Many birth defects do not appear on the birth certificate which provides the most comprehensive database on births in all racial and ethnic groups. Diagnosis of many birth defects occurs later in the infant’s first year of life. Of those infants who die before age one, death certificate data indicate that for all races except Blacks, the leading cause of infant death is birth defects. For Blacks, the leading cause is prematurity and related causes; birth defects are the second major cause [1].

Research has indicated that Hispanic women, particularly women of Mexican descent, are more at risk of NTDs than non-Hispanic women [6].

Disparities in access to health care including preconception care and prenatal care have been identified. According to Minnesota birth certificate data, rates of inadequate/no prenatal care are 3-4 times higher among populations of color and American Indians compared to whites. Rates of uninsurance are much higher among populations of color and American Indians and also higher among Whites in greater Minnesota than in the metropolitan area [7].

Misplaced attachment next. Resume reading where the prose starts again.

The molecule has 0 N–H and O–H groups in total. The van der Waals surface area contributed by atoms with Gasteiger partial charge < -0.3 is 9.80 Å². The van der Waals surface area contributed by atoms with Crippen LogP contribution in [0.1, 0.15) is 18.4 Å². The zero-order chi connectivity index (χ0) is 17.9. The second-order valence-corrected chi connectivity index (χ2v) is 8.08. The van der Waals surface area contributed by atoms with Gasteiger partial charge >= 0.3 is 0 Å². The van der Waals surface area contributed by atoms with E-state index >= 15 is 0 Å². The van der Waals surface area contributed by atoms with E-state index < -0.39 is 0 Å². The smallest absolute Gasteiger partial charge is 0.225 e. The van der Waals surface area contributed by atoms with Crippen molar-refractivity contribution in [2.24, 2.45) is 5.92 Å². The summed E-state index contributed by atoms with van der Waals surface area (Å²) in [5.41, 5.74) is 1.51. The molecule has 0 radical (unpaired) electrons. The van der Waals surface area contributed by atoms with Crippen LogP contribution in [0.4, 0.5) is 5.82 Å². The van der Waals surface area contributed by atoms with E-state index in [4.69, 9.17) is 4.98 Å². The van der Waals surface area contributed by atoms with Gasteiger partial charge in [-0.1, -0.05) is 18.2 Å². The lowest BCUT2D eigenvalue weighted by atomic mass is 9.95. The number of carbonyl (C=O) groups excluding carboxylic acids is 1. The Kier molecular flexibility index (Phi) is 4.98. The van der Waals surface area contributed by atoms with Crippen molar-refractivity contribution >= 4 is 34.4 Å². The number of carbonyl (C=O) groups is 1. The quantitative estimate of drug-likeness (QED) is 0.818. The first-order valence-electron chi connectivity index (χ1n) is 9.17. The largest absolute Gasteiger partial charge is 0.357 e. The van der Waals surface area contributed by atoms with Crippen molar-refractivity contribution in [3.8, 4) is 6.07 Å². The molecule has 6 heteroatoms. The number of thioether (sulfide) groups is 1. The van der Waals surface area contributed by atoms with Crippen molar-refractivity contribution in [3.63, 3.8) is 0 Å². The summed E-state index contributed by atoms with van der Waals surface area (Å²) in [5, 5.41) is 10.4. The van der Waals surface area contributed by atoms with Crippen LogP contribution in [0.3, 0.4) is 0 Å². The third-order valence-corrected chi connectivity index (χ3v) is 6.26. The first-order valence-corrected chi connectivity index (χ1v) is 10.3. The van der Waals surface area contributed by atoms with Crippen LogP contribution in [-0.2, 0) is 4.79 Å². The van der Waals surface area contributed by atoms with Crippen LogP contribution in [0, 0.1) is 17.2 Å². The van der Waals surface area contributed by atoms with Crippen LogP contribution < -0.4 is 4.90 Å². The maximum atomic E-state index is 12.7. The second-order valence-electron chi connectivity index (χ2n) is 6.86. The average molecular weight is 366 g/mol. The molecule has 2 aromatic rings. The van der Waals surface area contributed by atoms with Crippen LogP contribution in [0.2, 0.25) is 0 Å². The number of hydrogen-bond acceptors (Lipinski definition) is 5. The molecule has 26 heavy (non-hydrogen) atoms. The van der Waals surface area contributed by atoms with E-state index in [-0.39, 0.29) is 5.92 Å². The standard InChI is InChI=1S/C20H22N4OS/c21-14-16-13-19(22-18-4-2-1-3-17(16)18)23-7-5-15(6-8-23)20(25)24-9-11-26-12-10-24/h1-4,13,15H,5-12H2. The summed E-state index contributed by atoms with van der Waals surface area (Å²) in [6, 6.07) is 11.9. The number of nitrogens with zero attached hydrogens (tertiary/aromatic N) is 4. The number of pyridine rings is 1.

Disparities in geographic access to genetic counseling exist as genetic services are limited to the Twin Cities, Duluth, Rochester, and St. Cloud.

Economic loss
The estimate of total lifetime costs to Minnesota for 12 common birth defects that occur each year was calculated at $131 million [8].


Prenatal or preconceptional genetic counseling should be offered to any couple with circumstances in which there is a definable increased risk for a fetal genetic disorder that can be diagnosed by one or more methods. Prenatal genetic screening or diagnosis should be voluntary and informed. Most genetic testing provides normal results and provides patients with a high degree of reassurance. Early fetal diagnosis affords the opportunity to provide intrauterine treatment, prepare for the birth of an affected child, or to terminate the pregnancy. It may also be important in establishing a plan for care during pregnancy, labor and delivery, and the immediate neonatal period. The key elements in genetic counseling are accurate diagnosis, good communication of risks and conditions, and nondirective presentation of options [3].